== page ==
About the Course: The buzz word in the news, job boards, and science magazines nowadays are Data Science, AI, Machine Learning. What are these, and why are these terms appearing everywhere nowadays? We will discuss these terms in this class and find out why these terms are prevalent nowadays. We will discuss why we learn these topics and how to use them. We will also discuss how a simple idea of functions in Mathematics helps us to learn about Data Science and Machine learning. After this course, students will be able to see what kinds of Mathematics they will have to learn to be successful and competitive in today's job market.
DISCLAIMER - Students must have algebra skills equivalent to College Algebra (MATH 140). Students should be prepared to learn new material including some coding in Python using Jupyter notebook.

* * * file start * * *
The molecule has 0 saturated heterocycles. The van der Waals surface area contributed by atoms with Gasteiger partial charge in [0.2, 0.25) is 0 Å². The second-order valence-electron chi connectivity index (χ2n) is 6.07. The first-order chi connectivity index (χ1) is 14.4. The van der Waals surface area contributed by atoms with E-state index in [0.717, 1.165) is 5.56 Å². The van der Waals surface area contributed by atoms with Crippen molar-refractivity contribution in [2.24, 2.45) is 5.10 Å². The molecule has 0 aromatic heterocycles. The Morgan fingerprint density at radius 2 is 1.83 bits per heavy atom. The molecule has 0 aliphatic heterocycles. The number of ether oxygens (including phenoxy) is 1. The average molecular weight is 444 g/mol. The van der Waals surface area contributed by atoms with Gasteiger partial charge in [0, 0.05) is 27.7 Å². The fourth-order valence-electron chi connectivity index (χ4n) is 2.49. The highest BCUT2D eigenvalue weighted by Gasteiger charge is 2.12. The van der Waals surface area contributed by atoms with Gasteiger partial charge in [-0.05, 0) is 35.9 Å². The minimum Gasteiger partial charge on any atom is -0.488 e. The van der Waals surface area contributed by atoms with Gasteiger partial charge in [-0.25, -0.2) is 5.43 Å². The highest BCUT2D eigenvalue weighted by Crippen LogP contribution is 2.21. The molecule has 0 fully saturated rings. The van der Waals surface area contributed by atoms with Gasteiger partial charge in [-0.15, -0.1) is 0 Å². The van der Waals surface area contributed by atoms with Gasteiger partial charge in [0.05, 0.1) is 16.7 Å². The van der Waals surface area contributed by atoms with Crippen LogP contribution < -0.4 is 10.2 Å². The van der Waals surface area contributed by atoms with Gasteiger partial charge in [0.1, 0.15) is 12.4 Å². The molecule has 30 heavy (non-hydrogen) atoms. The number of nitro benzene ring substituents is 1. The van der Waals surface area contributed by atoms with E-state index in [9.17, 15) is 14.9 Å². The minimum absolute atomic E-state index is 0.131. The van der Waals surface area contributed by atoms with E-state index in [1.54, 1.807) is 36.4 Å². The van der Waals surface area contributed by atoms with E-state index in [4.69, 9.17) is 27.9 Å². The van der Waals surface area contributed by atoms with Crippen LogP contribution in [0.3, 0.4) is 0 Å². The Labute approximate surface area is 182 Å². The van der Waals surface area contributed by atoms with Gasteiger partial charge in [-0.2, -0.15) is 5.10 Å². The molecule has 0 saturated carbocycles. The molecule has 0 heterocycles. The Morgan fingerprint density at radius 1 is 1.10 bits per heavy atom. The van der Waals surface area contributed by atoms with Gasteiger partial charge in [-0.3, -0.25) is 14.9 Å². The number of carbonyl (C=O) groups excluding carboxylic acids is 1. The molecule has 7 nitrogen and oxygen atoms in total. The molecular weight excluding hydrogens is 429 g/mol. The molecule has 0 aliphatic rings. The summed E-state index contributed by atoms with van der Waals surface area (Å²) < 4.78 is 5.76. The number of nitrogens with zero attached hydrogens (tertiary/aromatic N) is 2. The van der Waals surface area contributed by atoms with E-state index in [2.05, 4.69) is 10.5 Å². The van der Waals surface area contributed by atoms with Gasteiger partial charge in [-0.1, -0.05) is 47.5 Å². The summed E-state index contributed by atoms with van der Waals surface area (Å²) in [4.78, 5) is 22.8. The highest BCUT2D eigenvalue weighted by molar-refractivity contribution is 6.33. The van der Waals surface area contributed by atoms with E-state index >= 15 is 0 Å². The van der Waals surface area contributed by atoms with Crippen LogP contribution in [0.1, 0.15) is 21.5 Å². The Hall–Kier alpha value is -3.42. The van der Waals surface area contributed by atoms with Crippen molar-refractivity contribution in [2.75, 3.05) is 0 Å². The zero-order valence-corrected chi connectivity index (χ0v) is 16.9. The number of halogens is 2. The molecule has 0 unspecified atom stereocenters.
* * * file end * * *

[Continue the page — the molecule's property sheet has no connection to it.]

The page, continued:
About the Instructor: Dr. Man Basnet is an associate teaching professor of Mathematics in the Department of Mathematics at Iowa State University. He teaches Differential and Partial Differential Equations, Calculus, and Data Science courses at ISU. Dr. Basnet graduated from Iowa State with a Ph.D. in Applied Mathematics and working on his Master's Degree in Computational Data Analytics degree from Georgia Institute of Technology. He works on Applied Mathematics and Data Science projects that use big data.
Full Semester HON 322D, Exploration of Abdomenopelvic Pain, R 2:10-3:00pm, Virtual, 1 Credit, Full Semester, Enrollment Limit: 17, Online – Synchronous, Reference # 4654005